Tag Archives: fear

Security or Significance? Choose.

Here’s an article which will probably both ring true with you, and disturb you at the same time.

The essential point is, an awful lot of people, in an awful lot of walks of life, seem to find themselves doing work that is peripheral, or completely disconnected, from what they value, and from what they thought their employer was all about.

And it leaves them feeling worthless, unvalued, unhappy, even ashamed.

They do it because it keeps them alive, and it provides enough income.

The world of traditional aerospace, being by its very nature traditional, conservative, and bottom-line-oriented, is no exception.

It is therefore worthwhile asking oneself the following question then, no matter what stage in your life and career you find yourself:

Which matters more to me: Security? Or significance?

Because if security (of lifestyle, income, schedule, etc) matters more, you had better have some tolerance for doing work that you don’t value. For at least some of the time.

Conversely, if significance matters more to you, you will have to keep your wits about you, and be prepared to take bold action when required.

Because the inevitable trend is towards work that is dull, commoditized, and security-oriented.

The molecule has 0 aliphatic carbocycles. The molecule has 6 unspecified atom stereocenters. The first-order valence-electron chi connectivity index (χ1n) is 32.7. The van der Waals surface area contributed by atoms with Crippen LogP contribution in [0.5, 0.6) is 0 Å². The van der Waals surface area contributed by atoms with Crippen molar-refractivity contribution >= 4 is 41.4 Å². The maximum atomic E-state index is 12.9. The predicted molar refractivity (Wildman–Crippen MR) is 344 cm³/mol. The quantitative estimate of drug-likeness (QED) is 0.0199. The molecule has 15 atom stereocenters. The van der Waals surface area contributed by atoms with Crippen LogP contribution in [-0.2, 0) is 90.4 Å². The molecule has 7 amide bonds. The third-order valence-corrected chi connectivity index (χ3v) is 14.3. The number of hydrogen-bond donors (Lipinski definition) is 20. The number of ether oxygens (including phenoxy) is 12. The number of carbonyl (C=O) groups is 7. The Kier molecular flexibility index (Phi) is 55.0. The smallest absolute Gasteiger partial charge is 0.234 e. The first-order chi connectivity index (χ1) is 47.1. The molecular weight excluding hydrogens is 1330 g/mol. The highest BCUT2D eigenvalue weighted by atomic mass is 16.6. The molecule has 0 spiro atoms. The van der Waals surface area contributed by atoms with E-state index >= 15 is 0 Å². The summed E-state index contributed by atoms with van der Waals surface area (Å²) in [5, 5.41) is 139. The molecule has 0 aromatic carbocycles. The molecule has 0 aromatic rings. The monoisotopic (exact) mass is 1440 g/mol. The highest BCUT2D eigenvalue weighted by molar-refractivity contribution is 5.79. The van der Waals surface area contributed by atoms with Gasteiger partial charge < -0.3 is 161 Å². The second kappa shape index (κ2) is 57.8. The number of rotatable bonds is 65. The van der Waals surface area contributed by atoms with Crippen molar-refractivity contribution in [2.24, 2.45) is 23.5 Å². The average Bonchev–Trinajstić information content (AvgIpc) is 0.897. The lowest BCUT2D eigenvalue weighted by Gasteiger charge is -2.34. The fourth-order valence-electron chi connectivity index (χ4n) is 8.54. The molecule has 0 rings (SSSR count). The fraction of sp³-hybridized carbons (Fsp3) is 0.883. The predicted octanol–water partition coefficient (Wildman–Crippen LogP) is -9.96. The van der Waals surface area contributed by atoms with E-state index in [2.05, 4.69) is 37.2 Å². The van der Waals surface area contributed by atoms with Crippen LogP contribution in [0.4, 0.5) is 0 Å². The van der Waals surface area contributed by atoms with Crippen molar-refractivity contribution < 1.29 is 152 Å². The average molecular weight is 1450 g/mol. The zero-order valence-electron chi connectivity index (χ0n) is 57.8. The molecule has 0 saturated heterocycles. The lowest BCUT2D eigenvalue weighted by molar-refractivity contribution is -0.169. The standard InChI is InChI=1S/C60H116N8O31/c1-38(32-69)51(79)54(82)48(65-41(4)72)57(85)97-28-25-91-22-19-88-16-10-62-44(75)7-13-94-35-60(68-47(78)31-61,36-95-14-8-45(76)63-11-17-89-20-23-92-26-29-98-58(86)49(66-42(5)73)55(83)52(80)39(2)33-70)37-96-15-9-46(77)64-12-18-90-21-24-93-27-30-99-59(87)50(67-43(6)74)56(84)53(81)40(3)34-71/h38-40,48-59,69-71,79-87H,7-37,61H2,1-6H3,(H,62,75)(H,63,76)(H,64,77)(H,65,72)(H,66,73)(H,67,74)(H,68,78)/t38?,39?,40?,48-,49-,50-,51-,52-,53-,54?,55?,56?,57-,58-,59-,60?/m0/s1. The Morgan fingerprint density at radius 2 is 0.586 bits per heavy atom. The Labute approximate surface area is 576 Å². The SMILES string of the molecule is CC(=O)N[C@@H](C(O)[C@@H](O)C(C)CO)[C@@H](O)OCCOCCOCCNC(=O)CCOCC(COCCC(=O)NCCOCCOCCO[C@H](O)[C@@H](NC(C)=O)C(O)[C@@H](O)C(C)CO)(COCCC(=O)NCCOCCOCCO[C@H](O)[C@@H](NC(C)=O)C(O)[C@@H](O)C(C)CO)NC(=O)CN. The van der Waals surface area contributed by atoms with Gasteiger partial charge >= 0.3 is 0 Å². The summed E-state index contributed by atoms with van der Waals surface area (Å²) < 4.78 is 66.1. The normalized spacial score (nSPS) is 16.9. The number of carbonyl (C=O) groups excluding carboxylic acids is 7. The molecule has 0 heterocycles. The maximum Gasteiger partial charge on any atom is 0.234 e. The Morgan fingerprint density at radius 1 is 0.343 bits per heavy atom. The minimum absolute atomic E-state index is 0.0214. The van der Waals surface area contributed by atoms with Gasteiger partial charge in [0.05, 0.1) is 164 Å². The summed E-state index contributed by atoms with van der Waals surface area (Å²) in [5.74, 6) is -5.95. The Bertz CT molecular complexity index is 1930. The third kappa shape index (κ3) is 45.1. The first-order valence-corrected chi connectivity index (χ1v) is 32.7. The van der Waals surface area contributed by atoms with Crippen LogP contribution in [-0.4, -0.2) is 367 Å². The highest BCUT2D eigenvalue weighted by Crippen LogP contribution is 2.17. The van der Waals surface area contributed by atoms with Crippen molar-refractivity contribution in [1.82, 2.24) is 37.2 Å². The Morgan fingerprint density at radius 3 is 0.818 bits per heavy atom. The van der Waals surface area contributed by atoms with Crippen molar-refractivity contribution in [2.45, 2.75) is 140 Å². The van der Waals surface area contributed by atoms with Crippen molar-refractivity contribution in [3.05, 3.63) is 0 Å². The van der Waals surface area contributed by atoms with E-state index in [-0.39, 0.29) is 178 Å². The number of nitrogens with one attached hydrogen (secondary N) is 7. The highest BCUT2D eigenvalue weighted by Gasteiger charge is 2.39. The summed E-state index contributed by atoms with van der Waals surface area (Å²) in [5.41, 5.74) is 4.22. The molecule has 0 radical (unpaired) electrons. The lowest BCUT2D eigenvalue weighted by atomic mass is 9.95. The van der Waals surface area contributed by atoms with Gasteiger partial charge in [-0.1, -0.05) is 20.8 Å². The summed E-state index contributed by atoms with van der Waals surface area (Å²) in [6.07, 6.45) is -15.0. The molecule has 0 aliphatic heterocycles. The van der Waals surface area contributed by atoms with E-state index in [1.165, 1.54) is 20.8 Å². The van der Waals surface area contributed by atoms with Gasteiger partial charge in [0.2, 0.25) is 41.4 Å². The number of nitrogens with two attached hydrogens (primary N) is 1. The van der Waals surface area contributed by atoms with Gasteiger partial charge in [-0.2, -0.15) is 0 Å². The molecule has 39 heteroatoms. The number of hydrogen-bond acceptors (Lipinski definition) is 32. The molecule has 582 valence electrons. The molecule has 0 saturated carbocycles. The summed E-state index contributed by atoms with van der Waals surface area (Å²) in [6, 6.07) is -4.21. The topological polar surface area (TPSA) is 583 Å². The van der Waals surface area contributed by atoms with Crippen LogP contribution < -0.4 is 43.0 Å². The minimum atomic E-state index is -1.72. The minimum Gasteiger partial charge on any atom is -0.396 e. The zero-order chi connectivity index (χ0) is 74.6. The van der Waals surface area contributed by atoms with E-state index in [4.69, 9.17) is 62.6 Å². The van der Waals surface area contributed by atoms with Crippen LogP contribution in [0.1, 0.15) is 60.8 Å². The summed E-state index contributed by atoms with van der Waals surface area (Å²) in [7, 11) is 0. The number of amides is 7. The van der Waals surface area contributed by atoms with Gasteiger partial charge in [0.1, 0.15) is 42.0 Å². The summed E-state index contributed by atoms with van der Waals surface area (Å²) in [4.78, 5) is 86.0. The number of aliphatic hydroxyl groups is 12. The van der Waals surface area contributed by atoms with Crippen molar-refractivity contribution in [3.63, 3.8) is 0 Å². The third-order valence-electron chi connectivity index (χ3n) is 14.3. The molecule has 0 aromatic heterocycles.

The action you will need to take will include refusal to do work that doesn’t matter to you, or to the people you care about.

That’s risky, of course. Security goes out the window, at least for a while.

Though if you stick to your guns, in the long run, security might come back in the front door, and you get the best of both worlds.

Whatever the case, ask yourself the question. And choose.

What’s Your Antidote to the Fear of Loss?

Twice in the last three months, I’ve missed out on paying work, losing in the end┬ábecause I was too expensive.

Too what?

The client had a pay scale, or a spreadsheet somewhere that dictated how much they were prepared to pay for my time.

On or below that line, and I was in. One penny above, and I was out. Simple. Case closed.

The bottom line was the expense they would incur by hiring me.

I had been reduced to a cost.

They (and I) had failed to consider: How much profit or benefit would they make by hiring me? (It’s a skill I haven’t yet mastered, obviously.)

You will often hear someone moaning about the shortage of engineers, the lack of technical skills, young people don’t want to go into engineering anymore, it’s holding back the company’s growth, it’s holding back national growth, etc, etc.

Continue reading What’s Your Antidote to the Fear of Loss?